2008_03_kids.jpgThe Sun reports Mayor Bloomberg doesn't think Muslim holy days should become school holidays. His reason? "The truth of the matter is we need more children in school. More, not less."

The topic comes up because City Councilman Robert Jackson, who is Muslim, has introduced a resolution requiring public schools take holidays on Eid Ul-Fitr and Eid Ul-Adha. Ten percent of the NYC school population is Muslim.

Jackson argues that parents should have to decide "whether or not to send their students to school on the holiest day of the Muslim calendar, celebrating the month of the fast of Ramadan, or to send their kids to take a test." Additionally, cities like Dearborn, MI and Trenton, NJ have incorporated the holidays into their calendars.

Mayor Bloomberg's point: "When you have a city as diverse as we do, with virtually every religion known to man practiced, if we closed school for every single day there wouldn't be any school." According to the Education Department's calendar, students do get off for Rosh Hashanah (two days) and Good Friday. Non-religious holidays observed: Columbus Day, Election Day, Veterans Day, Martin Luther King Jr. Day, and Memorial Day (in addition to days where there are regents exams, teachers' workshop days and various breaks).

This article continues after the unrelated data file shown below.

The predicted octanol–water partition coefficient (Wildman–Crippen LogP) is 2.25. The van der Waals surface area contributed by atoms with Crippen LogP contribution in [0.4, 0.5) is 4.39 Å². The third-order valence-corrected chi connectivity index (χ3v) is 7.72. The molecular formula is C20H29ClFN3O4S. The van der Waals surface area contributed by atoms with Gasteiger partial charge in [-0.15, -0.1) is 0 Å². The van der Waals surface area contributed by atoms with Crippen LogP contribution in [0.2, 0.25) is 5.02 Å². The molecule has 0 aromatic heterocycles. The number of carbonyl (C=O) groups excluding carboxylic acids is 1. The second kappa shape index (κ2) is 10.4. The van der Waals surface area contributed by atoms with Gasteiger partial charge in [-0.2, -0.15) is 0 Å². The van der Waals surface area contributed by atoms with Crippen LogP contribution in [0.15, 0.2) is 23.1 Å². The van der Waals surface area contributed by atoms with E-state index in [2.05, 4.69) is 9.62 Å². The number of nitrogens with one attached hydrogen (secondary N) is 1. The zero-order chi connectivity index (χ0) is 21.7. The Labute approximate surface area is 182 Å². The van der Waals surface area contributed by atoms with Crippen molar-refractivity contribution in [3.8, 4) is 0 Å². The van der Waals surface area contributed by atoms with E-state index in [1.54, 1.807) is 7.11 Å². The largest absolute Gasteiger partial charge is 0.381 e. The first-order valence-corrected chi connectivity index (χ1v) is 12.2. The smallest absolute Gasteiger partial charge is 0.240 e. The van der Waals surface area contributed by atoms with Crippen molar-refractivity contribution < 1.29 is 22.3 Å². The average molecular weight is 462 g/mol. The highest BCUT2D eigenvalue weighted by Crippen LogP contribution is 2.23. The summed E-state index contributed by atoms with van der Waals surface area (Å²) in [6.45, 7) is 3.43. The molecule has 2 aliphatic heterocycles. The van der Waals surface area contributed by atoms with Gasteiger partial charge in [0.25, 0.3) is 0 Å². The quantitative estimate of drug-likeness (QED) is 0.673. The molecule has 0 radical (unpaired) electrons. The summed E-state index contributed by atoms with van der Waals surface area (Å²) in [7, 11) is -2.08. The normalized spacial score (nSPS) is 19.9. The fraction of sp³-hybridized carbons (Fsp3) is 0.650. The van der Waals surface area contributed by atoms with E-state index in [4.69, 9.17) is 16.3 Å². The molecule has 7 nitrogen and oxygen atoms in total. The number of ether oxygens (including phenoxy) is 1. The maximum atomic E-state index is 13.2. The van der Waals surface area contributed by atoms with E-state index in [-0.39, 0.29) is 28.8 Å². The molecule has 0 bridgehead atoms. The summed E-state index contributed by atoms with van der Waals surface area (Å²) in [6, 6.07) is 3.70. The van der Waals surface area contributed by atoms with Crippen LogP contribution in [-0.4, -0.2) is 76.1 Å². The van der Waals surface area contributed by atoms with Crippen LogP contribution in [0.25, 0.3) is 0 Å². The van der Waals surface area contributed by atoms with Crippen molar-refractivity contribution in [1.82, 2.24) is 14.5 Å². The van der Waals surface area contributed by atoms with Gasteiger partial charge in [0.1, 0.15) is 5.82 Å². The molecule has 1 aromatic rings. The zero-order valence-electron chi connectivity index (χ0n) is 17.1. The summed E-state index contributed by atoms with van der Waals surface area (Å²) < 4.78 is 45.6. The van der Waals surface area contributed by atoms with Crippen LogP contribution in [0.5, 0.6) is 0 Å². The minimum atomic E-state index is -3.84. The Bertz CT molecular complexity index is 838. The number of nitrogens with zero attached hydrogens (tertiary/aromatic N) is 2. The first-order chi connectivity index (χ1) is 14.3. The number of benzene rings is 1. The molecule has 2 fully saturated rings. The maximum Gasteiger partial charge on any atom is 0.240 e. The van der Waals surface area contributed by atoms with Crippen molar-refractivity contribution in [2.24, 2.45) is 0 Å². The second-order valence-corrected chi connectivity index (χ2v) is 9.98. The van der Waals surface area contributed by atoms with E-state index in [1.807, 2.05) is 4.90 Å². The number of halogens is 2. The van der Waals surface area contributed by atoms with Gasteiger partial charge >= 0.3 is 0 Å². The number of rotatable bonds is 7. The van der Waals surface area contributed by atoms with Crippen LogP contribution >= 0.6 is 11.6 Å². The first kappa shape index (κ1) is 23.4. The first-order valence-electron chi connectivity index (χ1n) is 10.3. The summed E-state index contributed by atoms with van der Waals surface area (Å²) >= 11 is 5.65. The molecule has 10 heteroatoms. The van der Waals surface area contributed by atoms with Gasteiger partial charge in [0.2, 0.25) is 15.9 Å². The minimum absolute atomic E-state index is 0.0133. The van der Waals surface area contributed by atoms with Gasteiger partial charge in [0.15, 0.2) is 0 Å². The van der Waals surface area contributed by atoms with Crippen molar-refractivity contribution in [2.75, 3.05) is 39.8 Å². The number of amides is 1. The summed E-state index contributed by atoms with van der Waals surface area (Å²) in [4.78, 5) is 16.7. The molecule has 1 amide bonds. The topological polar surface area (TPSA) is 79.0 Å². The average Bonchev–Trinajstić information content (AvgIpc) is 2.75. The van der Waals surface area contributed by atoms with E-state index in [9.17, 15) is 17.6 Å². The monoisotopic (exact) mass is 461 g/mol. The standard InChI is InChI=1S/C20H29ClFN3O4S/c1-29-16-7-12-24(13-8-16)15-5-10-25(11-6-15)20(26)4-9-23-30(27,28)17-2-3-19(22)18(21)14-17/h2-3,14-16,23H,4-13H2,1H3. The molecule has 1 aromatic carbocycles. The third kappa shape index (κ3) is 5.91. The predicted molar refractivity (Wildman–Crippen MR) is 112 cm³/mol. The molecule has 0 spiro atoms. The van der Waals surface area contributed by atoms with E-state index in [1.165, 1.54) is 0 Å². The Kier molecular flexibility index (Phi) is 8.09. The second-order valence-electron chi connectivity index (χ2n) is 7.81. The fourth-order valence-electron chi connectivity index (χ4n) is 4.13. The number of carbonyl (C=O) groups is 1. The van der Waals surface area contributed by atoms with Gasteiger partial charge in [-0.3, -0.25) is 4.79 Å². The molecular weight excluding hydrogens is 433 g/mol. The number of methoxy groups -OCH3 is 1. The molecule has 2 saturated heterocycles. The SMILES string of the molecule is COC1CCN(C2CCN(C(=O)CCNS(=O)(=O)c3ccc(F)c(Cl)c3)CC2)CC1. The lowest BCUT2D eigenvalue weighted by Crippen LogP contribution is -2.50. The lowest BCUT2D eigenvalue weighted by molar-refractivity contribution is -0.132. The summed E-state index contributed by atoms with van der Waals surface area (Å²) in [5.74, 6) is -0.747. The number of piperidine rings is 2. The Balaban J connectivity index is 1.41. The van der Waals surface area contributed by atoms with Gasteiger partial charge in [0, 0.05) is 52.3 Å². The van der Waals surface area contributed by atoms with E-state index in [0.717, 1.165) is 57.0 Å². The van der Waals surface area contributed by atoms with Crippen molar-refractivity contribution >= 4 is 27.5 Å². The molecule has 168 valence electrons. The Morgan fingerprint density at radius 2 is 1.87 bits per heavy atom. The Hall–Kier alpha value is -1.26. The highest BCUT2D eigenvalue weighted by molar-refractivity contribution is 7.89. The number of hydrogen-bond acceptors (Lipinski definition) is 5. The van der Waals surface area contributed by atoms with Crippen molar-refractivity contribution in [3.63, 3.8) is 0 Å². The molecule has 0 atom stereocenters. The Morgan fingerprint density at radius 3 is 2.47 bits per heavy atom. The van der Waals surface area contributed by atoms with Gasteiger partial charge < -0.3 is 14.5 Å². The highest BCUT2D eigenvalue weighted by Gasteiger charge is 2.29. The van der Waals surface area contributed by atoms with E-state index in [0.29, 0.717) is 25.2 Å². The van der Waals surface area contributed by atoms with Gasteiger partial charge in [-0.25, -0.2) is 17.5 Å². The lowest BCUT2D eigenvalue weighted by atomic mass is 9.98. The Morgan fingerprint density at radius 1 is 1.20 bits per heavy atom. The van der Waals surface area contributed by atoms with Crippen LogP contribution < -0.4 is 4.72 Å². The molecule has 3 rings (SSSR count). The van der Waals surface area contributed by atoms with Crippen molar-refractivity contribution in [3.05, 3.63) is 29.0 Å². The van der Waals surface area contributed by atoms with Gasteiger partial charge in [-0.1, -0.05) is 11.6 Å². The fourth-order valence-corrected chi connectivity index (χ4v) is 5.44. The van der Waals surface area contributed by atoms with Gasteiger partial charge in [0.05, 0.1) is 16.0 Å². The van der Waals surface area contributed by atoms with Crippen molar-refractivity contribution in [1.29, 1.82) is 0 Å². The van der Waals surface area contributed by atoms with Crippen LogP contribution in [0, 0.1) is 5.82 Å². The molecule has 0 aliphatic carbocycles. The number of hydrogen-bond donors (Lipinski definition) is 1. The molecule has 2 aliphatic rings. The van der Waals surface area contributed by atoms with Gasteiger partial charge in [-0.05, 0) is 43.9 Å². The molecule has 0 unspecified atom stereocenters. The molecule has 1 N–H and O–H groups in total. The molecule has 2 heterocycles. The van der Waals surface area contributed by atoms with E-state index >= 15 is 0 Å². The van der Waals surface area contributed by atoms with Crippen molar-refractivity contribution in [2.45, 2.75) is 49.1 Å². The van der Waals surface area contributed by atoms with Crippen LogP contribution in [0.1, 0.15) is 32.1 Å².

In 2004, some students at Brooklyn International High School claimed their principal was not allowing them to take time of for Ramadan; the principal explained they needed parental permission but some didn't get it. In the end, the students were allowed to miss the four Fridays associated with the holiday.

Photograph of school children performing at the State of the City address from the DOE